Test pilots Doug Hurley and Bob Behnken left the International Space Station on Saturday night and woke up to a recording of their young children urging them to ‘get up and shine’ and ‘we can’t wait to see you’.
“Don’t worry, you can sleep tomorrow,” said Theo, Behnken’s 6-year-old son, who was promised a puppy after the flight. “Hurry back so we can pick up my dog.” ”
Their atypical return by Elon Musk’s SpaceX company – the first commercially built and operated spacecraft to transport people to and from orbit – had to be swift, bumpy, and hot, at least on the outside.
The Dragon capsule, named Endeavor by its crew, was to go from a screaming orbital speed of 17,500 mph (28,000 km / h) to 350 mph (560 km / h) upon re-entering the atmosphere and finally 15 mph (24 km / h) during splashing. . Peak heating during descent: 3500 degrees Fahrenheit (1900 degrees Celsius). Upper G Forces: Four to five times the force of Earth’s gravity.
A SpaceX salvage ship with more than 40 personnel, including medics and nurses, was set to move in during the ditching, with two smaller, faster boats in the lead. To ensure the safety of returning astronauts in the pandemic, the recovery team self-quarantined for two weeks and was tested for the coronavirus.
SpaceX expected the ship to take half an hour to get to the capsule and extra time to get it out of the water on deck. An air surgeon would be the first to examine the capsule after the hatch was opened. After the medical examinations, the astronauts were to return home to Houston.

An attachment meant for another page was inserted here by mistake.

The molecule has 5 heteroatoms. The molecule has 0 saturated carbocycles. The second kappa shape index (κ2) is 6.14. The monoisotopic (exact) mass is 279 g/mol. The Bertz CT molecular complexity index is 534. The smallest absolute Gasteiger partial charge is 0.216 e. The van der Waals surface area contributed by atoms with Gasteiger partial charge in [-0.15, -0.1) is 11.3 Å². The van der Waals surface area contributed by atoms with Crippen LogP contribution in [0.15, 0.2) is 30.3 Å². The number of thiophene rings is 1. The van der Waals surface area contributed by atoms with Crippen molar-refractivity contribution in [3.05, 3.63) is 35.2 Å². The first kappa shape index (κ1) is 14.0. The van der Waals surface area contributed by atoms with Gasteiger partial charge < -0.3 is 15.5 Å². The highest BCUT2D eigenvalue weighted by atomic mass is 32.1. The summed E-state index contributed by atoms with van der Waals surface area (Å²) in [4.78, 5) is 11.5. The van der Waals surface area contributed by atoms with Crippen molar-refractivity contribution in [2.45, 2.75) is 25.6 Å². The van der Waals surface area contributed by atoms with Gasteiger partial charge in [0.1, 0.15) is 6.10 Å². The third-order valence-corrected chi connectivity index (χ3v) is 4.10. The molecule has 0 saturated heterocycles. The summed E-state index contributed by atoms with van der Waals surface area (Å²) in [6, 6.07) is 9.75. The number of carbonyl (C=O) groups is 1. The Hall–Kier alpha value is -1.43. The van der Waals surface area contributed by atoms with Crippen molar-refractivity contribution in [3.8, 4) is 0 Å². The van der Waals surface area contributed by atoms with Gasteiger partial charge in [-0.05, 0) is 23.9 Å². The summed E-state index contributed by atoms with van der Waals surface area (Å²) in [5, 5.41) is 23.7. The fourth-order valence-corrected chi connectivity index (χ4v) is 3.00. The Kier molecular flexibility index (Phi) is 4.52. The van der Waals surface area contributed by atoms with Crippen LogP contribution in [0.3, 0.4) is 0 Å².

The last time NASA astronauts returned from space to the water was on July 24, 1975, in the Pacific, the scene of most of the splash, to end a joint US-Soviet mission known as Apollo-Soyuz. The Mercury and Gemini crews of the early to mid-1960s were parachuted into the Atlantic, while most of the later Apollo capsules hit the Pacific. The only Russian “splashdown” took place in 1976 on a partially frozen lake in the middle of a blizzard following an aborted mission; the heart-wrenching recovery took hours.
SpaceX made history with this mission, launched on May 30 from Florida. It was the first time a private company had put people into orbit, and also NASA’s first astronaut launch in nearly ten years. Hurley has come full circle, serving as the pilot of NASA’s last space shuttle flight in 2011 and the commander of that SpaceX flight.
NASA turned to SpaceX and also Boeing to transport astronauts to and from the space station, following the withdrawal of the shuttles. Until Hurley and Behnken went into orbit, NASA astronauts relied on Russian rockets.
SpaceX needs six weeks to inspect the capsule before launching the next crew towards the end of September. This next mission of four astronauts will spend a full six months aboard the space station. Hurley and Behnken’s capsule will be refurbished for another flight next spring.
Boeing does not plan to launch its first crew until next year. The company encountered significant software issues when it launched its Starliner capsule, with no one on board, last year.
By defeating Boeing, SpaceX claimed an American flag left at the space station by Hurley and the rest of the shuttle’s last crew. The flag – which also flew on the first shuttle flight – was carefully packed aboard the Dragon for the ride home.